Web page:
On Tuesday, word broke that Gonzaga and Michigan State are in discussions to play a basketball game aboard an aircraft carrier off the coast of San Diego on Veteran's Day, Nov. 11. If that idea sounds familiar, it's because it is.
Various forces combined to create the Carrier Classic in the early part of the previous decade. North Carolina and Michigan State played in the first one on Veteran's Day in 2011 aboard the USS Carl Vinson. The event was a relative success: more than 8,000 servicemen and women, as well as President Obama and his family, watched the Heels beat the Spartans.
Inspired by that success, the promoters attempted a triple-header in 2012. The Notre Dame women beat the Ohio State women atop the USS Yorktown in Charleston, S.C., but the Ohio State-Marquette game that was supposed to follow it, as well as the Georgetown-Florida game on the USS Bataan in Jacksonville, were both canceled.
Turns out, it's hard to play a basketball game, outdoors, on top of the ocean.
From the Columbus Dispatch's account of the Ohio State-Marquette game:
"I saw a couple of Marquette players sliding from halfcourt to about the three-point line without picking up their feet," Ohio State guard Aaron Craft said.
Towels and dust mops came out, wielded by workers, team managers, officials and even some players.
They were no match for Mother Nature, and after nearly an hour of attempted starts and stops, and much discussion, neither was the Carrier Classic any match last night. The second annual college basketball opener on an aircraft carrier, between the No.4-ranked Buckeyes and Marquette, was canceled by recurrent condensation on the court atop the flight deck of the USS Yorktown in Charleston Harbor.
Two days later, Syracuse managed to beat San Diego State atop the USS Midway outside San Diego, but it was a terrible game. Constant winds forced the teams to shoot 2-of-22 from three and 25-of-52 from the free throw line.
By 2013, the idea was abandoned and rightfully left in the past -- until it wasn't.
If college basketball can play a game on an aircraft carrier, well, why should they have all the fun? Sure, there have been college football games at non-football venues: Wrigley Field, Fenway Park, Yankee Stadium, Bristol Motor Speedway.
But those are all sporting venues. It's time for blue-sky thinking. Let's step outside the box, throw the box in the trash, and truly free our minds. Here are eight terrible, wonderful venues to play college football games:
8. Leo Carrillo State Beach -- Malibu, Calif.
Ohio State quarterback-turned-FBI agent Johnny Utah famously infiltrated the Ex-Presidents in the 1991 classic Point Break, in large part thanks to his performance in a beach football game. Get Ohio State and USC to recreate the scene in front of a primetime audience on Fox. Imagine the visuals when Trojan DB Latrell McCutchin knocks Buckeye quarterback CJ Stroud into the Pacific Ocean.
7. The Mall of America -- Bloomington, Minn.
Football is America's greatest commercial sport, so why not play a game at the ultimate shrine to American commerce? Remove the tables in the food court, shut down Chick-fil-A and Orange Julius, and get Minnesota and Kansas State in there for a non-conference game.
6. The pasture where Coach Taylor and the Dillon Panthers played that one game in the Friday Night Lights TV show -- Somewhere off Highway 79, Texas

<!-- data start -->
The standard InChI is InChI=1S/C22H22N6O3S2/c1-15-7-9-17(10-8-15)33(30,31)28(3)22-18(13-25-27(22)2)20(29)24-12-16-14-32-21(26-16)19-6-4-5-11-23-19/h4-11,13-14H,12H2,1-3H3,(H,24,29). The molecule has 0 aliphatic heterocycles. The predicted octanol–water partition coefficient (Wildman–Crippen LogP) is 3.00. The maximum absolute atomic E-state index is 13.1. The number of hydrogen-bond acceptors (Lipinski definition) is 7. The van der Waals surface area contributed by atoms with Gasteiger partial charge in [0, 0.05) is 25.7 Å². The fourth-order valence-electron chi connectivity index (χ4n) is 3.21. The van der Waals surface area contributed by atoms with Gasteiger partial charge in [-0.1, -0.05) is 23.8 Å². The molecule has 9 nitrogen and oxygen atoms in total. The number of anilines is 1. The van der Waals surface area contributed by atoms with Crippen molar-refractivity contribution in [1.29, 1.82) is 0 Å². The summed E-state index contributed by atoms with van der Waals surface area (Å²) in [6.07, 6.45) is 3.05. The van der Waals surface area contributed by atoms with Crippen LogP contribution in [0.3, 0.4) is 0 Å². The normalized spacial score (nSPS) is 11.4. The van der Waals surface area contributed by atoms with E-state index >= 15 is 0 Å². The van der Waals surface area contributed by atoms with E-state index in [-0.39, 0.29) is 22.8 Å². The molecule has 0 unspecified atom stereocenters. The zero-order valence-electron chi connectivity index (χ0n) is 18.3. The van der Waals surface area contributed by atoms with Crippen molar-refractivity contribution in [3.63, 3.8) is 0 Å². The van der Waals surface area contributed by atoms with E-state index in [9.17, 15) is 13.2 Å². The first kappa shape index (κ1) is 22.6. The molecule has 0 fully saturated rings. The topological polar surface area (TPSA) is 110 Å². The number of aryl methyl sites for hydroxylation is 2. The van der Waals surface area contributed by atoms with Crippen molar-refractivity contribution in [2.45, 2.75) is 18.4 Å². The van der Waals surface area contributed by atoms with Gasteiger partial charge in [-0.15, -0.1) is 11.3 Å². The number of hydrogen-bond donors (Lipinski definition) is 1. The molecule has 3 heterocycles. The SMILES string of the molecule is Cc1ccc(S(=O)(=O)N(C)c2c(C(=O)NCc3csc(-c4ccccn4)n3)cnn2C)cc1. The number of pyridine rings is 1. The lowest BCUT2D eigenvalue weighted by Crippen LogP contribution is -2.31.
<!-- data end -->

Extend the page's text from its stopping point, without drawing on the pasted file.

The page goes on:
A train derailment renders the Panthers' state semifinal site unusable and, rather than use any of the hundreds of other stadiums that would've been available in mid-December, Coach Taylor leads Dillon's efforts to construct their own field on a pasture. "It's a football game. What you need for a football game is a football field, 22 kids and a pigskin."
Well said, Coach. Find the exact piece of land where this field was supposed to be and get Texas and Texas A&M to renew their rivalry upon it.
5. College Field -- New Brunswick, New Jersey
The first game of what would eventually become American football was played at College Field in New Brunswick, N.J. Eventually renamed Nielson Field, it was deemed "dilapidated" by 1934 and eventually replaced. The field is now a parking lot for a recreation gym on the Rutgers campus.
Roll some AstroTurf over the asphalt and get Rutgers and Princeton back out there.
4. In front of Mount Rushmore -- Keystone, S.D.
The game of football quite possibly does not exist without President Teddy Roosevelt, whose personal interest in the game inspired him to intervene and save the game from itself. Abraham Lincoln was an accomplished wrestler, a precursor to football. Thomas Jefferson and George Washington would've been big fans of Jamey Chadwell's spread option offense.
Find some green space and get Washington & Jefferson College to play Roosevelt University as their namesakes approvingly look down from above.
3. National Mall -- Washington, D.C.
What better way to celebrate the grandeur and pageantry of America's game than on America's front lawn?
Get Army and Navy to play a game on the Mall next Thanksgiving.
2. Mount Conner -- Northern Territory, Australia
It would require international travel, but, Northwestern and Nebraska will open this season in Ireland, so why not make a trip below the equator? Spring temperatures in Australia's Northern Territory (fall in the Northern Hemisphere) are typically in the low 60s in the mornings, so the weather would be quite pleasant when Tennessee and Georgia Tech open the 2024 season Down Under.
1. On Four Aircraft Carriers Pushed Together -- Pacific Ocean
If college basketball can do it, why not football? It worked for North Carolina and Michigan State last time, so let's do it again.